An Investigation On The Application Of Two And Three Dimensional Limit Equilibrium Analyses In Slope Stability
Fırıncıoğlu, Bekir Salih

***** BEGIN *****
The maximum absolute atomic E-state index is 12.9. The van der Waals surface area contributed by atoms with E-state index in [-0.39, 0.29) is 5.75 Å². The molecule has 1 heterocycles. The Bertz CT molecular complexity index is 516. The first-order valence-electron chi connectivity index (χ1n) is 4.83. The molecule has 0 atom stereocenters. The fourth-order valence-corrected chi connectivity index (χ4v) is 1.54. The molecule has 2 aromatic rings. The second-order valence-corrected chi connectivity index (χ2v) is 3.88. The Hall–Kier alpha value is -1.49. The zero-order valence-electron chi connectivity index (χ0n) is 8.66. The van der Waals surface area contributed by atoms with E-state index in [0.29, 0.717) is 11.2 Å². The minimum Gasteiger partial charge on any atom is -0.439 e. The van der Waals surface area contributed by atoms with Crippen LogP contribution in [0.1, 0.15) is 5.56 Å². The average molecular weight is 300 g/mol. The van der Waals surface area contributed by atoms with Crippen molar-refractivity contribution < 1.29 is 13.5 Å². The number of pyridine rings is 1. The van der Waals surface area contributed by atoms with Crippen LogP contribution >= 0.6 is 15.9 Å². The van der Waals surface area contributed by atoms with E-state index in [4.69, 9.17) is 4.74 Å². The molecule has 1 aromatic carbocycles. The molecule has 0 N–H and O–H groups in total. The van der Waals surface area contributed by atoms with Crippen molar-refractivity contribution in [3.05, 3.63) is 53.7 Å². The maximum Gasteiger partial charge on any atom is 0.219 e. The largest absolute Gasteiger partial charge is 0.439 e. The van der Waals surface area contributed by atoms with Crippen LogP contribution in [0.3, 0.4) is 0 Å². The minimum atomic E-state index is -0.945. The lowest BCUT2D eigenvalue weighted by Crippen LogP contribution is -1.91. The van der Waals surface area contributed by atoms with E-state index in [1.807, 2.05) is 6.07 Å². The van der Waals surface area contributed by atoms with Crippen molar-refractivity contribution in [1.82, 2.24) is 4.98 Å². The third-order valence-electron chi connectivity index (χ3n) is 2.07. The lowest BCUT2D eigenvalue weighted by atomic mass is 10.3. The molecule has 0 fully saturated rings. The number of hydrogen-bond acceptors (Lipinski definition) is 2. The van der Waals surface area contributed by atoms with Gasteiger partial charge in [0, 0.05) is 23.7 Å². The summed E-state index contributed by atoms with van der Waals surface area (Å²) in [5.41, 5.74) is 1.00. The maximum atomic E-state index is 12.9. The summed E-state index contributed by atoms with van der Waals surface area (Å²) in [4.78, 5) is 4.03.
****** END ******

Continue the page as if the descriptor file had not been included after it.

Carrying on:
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In this study, it was aimed at comparing the two and three-dimensional limit equilibrium methods, which were applied to different slope geometries and a real case study. Also, each method individually investigated with the aid of computer codes. Four very well-known and one inspired hypothetical slope geometries have been chosen from the literature for the investigations. Many combinations of scenarios have been integrated to these slope geometries including different conditions with groundwater levels, ponded waters, pseudo-static condition and external loadings. Total of 164 scenarios has been modelled in both two and three-dimensions. Morgenstern & Price’s procedure was taken as the reference method as it is one of the well-known methods for its accuracy under various conditions. During the two-dimensional analyses, underestimation and overestimation of the safety factors were noticed in different scenarios with various methods by up to - % 40 and + % 60. The same comparison between the three-dimensional analyses indicated that the safety factors were varying between - % 34 and + % 14 in all of the scenarios. The most intriguing results have been found in between the comparison of two and three-dimensional analyses. The calculated factors of safety were as low as 70 per cent and as much as 540 per cent different in some scenarios. In addition to the hypothetical cases, a landslided area was chosen for the investigation using the limit equilibrium method at Denizkonak region in Kastamonu, Turkey. The investigations were started with a field study following the laboratory tests. The investigated area was generally formed by highly disintegrated flysch with layered siltstones. Therefore, Hoek-Brown failure criterion and Geological Strength Index were chosen for the strength and visual definition of the flysch. Two separate, but interdependent, landslides were observed at the investigated area, and possible cross-sections before the failures were drawn based on the current topography. Back-analyses were performed to obtain the conditions of failure and found that a high pore-pressure ratio was needed to trigger the landslide. However, the second landslide has failed with a lower pore-water pressure and the current topography was determined to be on the edge of failure with a slight increase in the pore-pressure ratio. Also, three-dimensional analyses of the landslide area have generated unconservative results.